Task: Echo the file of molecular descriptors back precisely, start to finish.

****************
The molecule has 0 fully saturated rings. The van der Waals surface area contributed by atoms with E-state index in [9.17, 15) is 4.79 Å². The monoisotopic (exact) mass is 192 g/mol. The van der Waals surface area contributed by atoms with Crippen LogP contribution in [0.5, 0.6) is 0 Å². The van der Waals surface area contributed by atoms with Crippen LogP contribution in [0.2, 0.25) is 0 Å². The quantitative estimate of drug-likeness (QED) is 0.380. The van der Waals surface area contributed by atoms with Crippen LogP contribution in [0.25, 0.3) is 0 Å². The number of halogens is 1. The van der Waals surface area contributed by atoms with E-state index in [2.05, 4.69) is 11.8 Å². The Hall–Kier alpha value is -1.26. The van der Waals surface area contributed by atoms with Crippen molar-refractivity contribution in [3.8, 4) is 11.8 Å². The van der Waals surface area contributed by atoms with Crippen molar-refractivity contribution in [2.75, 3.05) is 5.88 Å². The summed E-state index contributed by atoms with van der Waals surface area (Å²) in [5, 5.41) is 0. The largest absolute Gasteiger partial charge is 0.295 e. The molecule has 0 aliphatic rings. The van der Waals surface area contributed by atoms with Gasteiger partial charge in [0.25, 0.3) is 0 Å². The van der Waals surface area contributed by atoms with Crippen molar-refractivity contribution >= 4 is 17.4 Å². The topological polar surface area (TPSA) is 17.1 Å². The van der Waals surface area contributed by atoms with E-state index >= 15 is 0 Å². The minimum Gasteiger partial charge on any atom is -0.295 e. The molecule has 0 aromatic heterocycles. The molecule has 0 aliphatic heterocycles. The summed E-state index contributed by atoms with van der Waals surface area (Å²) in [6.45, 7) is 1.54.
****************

The molecule has 0 fully saturated rings. The van der Waals surface area contributed by atoms with E-state index in [9.17, 15) is 4.79 Å². The monoisotopic (exact) mass is 192 g/mol. The van der Waals surface area contributed by atoms with Crippen LogP contribution in [0.5, 0.6) is 0 Å². The van der Waals surface area contributed by atoms with Crippen LogP contribution in [0.2, 0.25) is 0 Å². The quantitative estimate of drug-likeness (QED) is 0.380. The van der Waals surface area contributed by atoms with Crippen LogP contribution in [0.25, 0.3) is 0 Å². The number of halogens is 1. The van der Waals surface area contributed by atoms with E-state index in [2.05, 4.69) is 11.8 Å². The Hall–Kier alpha value is -1.26. The van der Waals surface area contributed by atoms with Crippen molar-refractivity contribution in [3.8, 4) is 11.8 Å². The van der Waals surface area contributed by atoms with Crippen molar-refractivity contribution in [2.75, 3.05) is 5.88 Å². The summed E-state index contributed by atoms with van der Waals surface area (Å²) in [5, 5.41) is 0. The largest absolute Gasteiger partial charge is 0.295 e. The molecule has 0 aliphatic rings. The van der Waals surface area contributed by atoms with Gasteiger partial charge in [0.25, 0.3) is 0 Å². The van der Waals surface area contributed by atoms with Crippen molar-refractivity contribution >= 4 is 17.4 Å². The topological polar surface area (TPSA) is 17.1 Å². The van der Waals surface area contributed by atoms with E-state index >= 15 is 0 Å². The minimum Gasteiger partial charge on any atom is -0.295 e. The molecule has 0 aromatic heterocycles. The molecule has 0 aliphatic heterocycles. The summed E-state index contributed by atoms with van der Waals surface area (Å²) in [6.45, 7) is 1.54.